Offices remain one of the most powerful collaboration tools because they allow for real-time, in-person communications with your peers. However, with access to Wi-Fi and the cloud, the traditional office environment is changing. Now, employees can choose to connect and collaborate wherever and whenever they need, regardless of physical location.

Essentially, digital tools make physical location obsolete. This new workplace reality is at the core of the “collaboration paradox.”

As our physical proximity grows apart, we still need to connect back together. Collaboration in non-face-to-face situations isn’t necessarily easy in some cases. There’s still a feeling that ‘face time’ needs to be physical for organizations to collaborate effectively.

Today technology has forced us to adapt to a new work environment where connectivity and bandwidth are the fundamental enabling factors for successful collaboration. At its most basic level, successful collaboration outside of the office means employees cannot feel isolated. Collaboration is about the people, and unless those people are willing, able and motivated to use collaboration tools, they won’t work. There are six key factors that determine whether collaboration technologies will be successful or not:

  1. Comfort Level: Education and reassurance of technology are key to getting employees on-board for technology adoption. If employees do not feel confident that the technology will help them reach their goal, improve productivity or be easy to use, they will not use it. Many employees are uncomfortable with change, so it is important to give them time to get smart and feel comfortable with a technology. This also means planning for people first – not just implementing tools for the sake of tools. Choose technologies that are similar to what employees use today to encourage adoption.
  1. Ease of Use: The harder the technology is to use, the less likely it will be adopted in the workplace. People tend to use collaboration tools based on the expectation that they’ll be easy to set up, easy to access and will allow them to complete the task at hand immediately. Collaboration technologies need to make it easy for people to participate and accomplish goals, provide feedback about how things are going and recognize contribution. They should also enable teams to coalesce around a task and remove the need for rigid structures. Effectively, the technology should become invisible.
  1. Human Connections: The level of familiarity between employees will inevitably have a bearing on how well they collaborate and how rich the collaboration technologies need to be for them to establish ways of working. Teams that know each other well are more likely to ‘fill in the gaps’ even in less rich collaboration technologies. Remote collaboration often gets more effective if the group has come together face-to-face at least once. In situations where the team doesn’t meet face-to-face or know each other well, more sophisticated collaboration technologies like video conferencing can help foster better collaboration and camaraderie.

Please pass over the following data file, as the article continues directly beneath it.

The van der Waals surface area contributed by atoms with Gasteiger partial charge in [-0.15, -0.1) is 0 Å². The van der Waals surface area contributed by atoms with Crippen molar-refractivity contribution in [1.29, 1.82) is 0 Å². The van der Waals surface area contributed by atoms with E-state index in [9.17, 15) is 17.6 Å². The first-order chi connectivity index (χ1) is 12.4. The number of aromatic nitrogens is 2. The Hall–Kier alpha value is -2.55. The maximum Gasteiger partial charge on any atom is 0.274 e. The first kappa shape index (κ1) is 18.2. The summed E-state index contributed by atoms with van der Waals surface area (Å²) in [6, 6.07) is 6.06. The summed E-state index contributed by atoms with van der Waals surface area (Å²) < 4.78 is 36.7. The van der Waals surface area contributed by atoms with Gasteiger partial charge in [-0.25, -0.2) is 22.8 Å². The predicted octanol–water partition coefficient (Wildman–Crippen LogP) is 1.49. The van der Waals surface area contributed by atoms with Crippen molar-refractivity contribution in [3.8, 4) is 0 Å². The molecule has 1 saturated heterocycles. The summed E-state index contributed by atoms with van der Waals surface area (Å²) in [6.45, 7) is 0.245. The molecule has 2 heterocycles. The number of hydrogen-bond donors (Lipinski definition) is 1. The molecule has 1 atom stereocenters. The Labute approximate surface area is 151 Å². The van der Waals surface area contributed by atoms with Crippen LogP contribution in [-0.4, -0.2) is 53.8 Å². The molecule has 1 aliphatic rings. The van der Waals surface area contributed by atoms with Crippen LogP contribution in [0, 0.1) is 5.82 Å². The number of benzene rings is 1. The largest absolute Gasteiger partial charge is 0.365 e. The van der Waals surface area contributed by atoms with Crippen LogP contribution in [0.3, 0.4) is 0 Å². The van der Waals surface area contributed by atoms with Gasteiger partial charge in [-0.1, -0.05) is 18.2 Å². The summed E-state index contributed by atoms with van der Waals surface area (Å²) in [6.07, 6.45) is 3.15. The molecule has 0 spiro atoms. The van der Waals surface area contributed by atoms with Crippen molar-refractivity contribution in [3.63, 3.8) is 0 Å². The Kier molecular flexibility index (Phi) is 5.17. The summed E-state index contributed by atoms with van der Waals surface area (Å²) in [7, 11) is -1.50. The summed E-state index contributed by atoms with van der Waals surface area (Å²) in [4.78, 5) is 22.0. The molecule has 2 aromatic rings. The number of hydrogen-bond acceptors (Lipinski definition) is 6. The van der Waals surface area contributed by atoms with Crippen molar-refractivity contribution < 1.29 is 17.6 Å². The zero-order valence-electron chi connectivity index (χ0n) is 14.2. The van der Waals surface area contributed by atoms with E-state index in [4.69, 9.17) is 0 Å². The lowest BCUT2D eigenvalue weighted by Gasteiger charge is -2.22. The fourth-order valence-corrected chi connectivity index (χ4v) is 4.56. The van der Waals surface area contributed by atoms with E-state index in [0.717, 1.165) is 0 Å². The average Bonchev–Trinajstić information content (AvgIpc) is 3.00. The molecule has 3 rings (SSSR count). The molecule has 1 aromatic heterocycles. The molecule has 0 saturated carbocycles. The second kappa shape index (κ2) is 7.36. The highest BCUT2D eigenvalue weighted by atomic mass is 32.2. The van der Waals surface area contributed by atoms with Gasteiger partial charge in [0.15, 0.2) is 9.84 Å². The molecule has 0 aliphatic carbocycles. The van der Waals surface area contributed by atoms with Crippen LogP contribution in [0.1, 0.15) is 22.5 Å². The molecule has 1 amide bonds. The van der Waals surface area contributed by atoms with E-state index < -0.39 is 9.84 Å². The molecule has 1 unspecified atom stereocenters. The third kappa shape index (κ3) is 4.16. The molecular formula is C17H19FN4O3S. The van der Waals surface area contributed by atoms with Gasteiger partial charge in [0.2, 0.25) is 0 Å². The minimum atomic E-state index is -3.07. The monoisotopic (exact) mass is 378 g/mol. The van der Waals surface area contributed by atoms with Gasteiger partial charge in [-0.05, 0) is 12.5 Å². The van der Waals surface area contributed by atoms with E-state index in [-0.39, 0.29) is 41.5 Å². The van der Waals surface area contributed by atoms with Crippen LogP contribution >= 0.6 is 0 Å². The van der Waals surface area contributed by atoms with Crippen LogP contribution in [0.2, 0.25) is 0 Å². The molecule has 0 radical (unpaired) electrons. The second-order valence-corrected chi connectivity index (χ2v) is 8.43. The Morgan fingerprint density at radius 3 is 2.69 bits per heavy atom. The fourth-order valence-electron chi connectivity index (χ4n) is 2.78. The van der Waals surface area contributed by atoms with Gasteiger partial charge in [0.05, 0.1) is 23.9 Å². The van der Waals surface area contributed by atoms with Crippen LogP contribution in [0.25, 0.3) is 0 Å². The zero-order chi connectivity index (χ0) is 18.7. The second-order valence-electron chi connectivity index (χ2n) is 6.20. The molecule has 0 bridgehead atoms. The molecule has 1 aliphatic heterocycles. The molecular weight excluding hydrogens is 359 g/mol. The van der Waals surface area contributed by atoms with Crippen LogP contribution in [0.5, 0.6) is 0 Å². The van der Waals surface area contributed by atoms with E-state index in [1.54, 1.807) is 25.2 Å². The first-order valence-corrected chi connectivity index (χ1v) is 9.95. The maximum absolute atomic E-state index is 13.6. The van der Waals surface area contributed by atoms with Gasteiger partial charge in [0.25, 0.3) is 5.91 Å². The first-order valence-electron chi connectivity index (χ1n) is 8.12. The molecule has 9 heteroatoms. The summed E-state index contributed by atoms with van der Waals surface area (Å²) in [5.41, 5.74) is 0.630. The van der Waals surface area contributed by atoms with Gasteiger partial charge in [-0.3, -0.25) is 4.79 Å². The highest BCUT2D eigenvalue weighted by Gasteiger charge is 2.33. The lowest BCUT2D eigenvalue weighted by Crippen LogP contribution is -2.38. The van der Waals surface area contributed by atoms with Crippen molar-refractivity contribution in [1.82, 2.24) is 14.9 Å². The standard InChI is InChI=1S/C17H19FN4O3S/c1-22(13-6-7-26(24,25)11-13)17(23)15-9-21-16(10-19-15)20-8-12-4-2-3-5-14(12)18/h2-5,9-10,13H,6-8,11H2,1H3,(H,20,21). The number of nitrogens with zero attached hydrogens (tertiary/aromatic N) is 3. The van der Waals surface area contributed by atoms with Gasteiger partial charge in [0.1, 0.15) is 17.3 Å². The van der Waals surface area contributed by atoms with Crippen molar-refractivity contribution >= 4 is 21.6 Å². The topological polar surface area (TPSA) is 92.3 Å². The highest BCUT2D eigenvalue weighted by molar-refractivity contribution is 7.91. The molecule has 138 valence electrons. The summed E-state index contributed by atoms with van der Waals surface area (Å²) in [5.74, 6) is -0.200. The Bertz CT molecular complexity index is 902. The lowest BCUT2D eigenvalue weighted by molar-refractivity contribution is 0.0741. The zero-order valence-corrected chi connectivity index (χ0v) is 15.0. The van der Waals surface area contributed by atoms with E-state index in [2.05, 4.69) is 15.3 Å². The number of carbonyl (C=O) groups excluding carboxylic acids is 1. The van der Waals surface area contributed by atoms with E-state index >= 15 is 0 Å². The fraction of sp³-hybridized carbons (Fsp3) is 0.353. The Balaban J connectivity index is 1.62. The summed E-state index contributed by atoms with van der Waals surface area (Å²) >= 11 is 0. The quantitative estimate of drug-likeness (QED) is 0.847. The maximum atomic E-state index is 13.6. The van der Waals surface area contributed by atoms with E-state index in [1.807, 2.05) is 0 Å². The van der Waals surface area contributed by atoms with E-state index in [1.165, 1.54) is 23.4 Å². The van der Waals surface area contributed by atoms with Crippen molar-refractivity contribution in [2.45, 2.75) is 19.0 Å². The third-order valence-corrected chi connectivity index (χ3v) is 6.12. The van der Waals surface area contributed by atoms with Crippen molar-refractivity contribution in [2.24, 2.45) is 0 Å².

1. Demographics: Age, engagement and personality type may also influence attitudes to using collaboration technologies. The most obvious example is the contrast between Generation Y employees (typically considered “digital natives” who are very open collaborators that enjoy using social media and chat to share) and Baby Boomers (who tend to rely on more traditional channels of communication like email and phone as primary collaboration tools). At the same time, introverts and extroverts also have distinct collaboration preferences – the former often prefer the anonymity of more text-based tools while the latter like a good chat on the phone or by video conference. Companies should consider what the make-up of their workforce and find ways to meet these varying needs.
  1. Work Tasks: If the technology fits the needs of the task, then using collaboration technology can produce better decisions and more ideas. However, if the technology is a poor fit, employees will not be as productive. For instance, if the team is working on an innovative task with less clear goals and no clear outcome, the collaboration tools need to be able to support a less structured, knowledge-sharing, multiple-angled approach. But, if it is a decision-making task that requires shared understanding of issues, discussion and consensus-building, technologies that enable more synchronous communication and coordination are more effective. In the same way workers perform different devices for different tasks, there is no one-size-fits-all tool for the collaboration task at hand.
  1. Social influence: The value of technology is rooted in how people use it. If management and the rest of the team are collaborating through a particular set of tools, there will be peer pressure to conform. If virtualized meetings become normal, there will be less pressure to default to face-to-face. Any collaboration technology deployment should have the proper support from management and senior executives to encourage adoption.

Although technology underpins this new world of work, it’s the people and culture of communication that makes collaboration successful. As we move into the future, the tools we use to collaborate are likely to become more and more integrated across multiple technologies. Companies need to acknowledge that face-to-face is important and valuable, while also enabling and encouraging other methods for collaboration.

The traditional office environment will never go away completely. However, as worker expectations and demands shift, companies need to have the right tools in place to establish common ground in the virtual world as well as the physical office.